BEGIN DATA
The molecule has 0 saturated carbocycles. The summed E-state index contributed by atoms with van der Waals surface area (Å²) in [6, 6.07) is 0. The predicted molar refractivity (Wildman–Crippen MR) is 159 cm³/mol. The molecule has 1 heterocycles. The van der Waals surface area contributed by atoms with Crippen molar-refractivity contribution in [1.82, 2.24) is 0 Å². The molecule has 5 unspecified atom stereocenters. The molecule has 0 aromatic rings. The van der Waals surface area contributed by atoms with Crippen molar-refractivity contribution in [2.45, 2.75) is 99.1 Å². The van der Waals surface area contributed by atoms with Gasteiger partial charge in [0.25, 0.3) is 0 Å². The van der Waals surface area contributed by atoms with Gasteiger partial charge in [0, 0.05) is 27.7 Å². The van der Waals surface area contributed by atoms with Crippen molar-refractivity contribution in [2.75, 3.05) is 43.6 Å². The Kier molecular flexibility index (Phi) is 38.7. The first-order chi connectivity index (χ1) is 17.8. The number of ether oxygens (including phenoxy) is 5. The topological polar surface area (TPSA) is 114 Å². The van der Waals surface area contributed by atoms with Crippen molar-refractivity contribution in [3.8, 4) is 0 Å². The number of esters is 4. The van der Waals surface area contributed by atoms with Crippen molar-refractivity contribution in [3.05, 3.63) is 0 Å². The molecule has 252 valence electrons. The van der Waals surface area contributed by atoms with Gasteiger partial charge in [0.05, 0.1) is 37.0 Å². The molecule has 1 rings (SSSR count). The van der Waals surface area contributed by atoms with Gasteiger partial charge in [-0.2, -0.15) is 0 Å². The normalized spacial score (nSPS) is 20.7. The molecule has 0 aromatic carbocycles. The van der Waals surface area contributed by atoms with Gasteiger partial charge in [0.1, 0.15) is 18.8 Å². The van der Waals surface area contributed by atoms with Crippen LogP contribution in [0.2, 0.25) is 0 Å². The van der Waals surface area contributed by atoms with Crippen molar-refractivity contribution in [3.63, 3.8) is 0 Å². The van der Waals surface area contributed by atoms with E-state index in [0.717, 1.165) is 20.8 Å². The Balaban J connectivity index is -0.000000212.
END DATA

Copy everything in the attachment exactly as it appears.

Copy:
The molecule has 0 saturated carbocycles. The summed E-state index contributed by atoms with van der Waals surface area (Å²) in [6, 6.07) is 0. The predicted molar refractivity (Wildman–Crippen MR) is 159 cm³/mol. The molecule has 1 heterocycles. The van der Waals surface area contributed by atoms with Crippen molar-refractivity contribution in [1.82, 2.24) is 0 Å². The molecule has 5 unspecified atom stereocenters. The molecule has 0 aromatic rings. The van der Waals surface area contributed by atoms with Crippen molar-refractivity contribution in [2.45, 2.75) is 99.1 Å². The van der Waals surface area contributed by atoms with Gasteiger partial charge in [0.25, 0.3) is 0 Å². The van der Waals surface area contributed by atoms with Gasteiger partial charge in [0, 0.05) is 27.7 Å². The van der Waals surface area contributed by atoms with Crippen molar-refractivity contribution in [2.75, 3.05) is 43.6 Å². The Kier molecular flexibility index (Phi) is 38.7. The first-order chi connectivity index (χ1) is 17.8. The number of ether oxygens (including phenoxy) is 5. The topological polar surface area (TPSA) is 114 Å². The van der Waals surface area contributed by atoms with Crippen molar-refractivity contribution in [3.8, 4) is 0 Å². The number of esters is 4. The van der Waals surface area contributed by atoms with Crippen molar-refractivity contribution in [3.05, 3.63) is 0 Å². The molecule has 252 valence electrons. The van der Waals surface area contributed by atoms with Gasteiger partial charge in [0.05, 0.1) is 37.0 Å². The molecule has 1 rings (SSSR count). The van der Waals surface area contributed by atoms with Gasteiger partial charge in [-0.2, -0.15) is 0 Å². The normalized spacial score (nSPS) is 20.7. The molecule has 0 aromatic carbocycles. The van der Waals surface area contributed by atoms with Gasteiger partial charge in [0.1, 0.15) is 18.8 Å². The van der Waals surface area contributed by atoms with Crippen LogP contribution in [0.2, 0.25) is 0 Å². The van der Waals surface area contributed by atoms with Crippen molar-refractivity contribution in [3.63, 3.8) is 0 Å². The van der Waals surface area contributed by atoms with E-state index in [0.717, 1.165) is 20.8 Å². The Balaban J connectivity index is -0.000000212.